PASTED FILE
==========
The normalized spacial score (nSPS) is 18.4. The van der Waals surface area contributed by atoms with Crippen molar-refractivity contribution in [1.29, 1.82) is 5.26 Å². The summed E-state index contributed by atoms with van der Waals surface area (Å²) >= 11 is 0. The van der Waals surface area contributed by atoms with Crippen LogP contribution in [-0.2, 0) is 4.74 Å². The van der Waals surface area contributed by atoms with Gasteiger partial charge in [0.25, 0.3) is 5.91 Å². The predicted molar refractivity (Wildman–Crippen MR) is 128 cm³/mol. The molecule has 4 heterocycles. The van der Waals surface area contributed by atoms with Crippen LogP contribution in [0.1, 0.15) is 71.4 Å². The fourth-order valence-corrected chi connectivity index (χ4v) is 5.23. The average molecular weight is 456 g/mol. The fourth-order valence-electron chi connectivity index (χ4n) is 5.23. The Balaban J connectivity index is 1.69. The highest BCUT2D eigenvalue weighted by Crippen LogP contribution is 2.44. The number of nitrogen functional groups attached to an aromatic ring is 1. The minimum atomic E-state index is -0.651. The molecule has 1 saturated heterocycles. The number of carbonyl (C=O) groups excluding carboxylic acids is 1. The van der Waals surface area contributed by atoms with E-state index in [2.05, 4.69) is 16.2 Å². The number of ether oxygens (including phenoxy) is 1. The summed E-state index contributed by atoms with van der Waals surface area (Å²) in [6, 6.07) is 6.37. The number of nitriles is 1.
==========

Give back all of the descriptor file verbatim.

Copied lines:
The normalized spacial score (nSPS) is 18.4. The van der Waals surface area contributed by atoms with Crippen molar-refractivity contribution in [1.29, 1.82) is 5.26 Å². The summed E-state index contributed by atoms with van der Waals surface area (Å²) >= 11 is 0. The van der Waals surface area contributed by atoms with Crippen LogP contribution in [-0.2, 0) is 4.74 Å². The van der Waals surface area contributed by atoms with Gasteiger partial charge in [0.25, 0.3) is 5.91 Å². The predicted molar refractivity (Wildman–Crippen MR) is 128 cm³/mol. The molecule has 4 heterocycles. The van der Waals surface area contributed by atoms with Crippen LogP contribution in [0.1, 0.15) is 71.4 Å². The fourth-order valence-corrected chi connectivity index (χ4v) is 5.23. The average molecular weight is 456 g/mol. The fourth-order valence-electron chi connectivity index (χ4n) is 5.23. The Balaban J connectivity index is 1.69. The highest BCUT2D eigenvalue weighted by Crippen LogP contribution is 2.44. The number of nitrogen functional groups attached to an aromatic ring is 1. The minimum atomic E-state index is -0.651. The molecule has 1 saturated heterocycles. The number of carbonyl (C=O) groups excluding carboxylic acids is 1. The van der Waals surface area contributed by atoms with E-state index in [2.05, 4.69) is 16.2 Å². The number of ether oxygens (including phenoxy) is 1. The summed E-state index contributed by atoms with van der Waals surface area (Å²) in [6, 6.07) is 6.37. The number of nitriles is 1.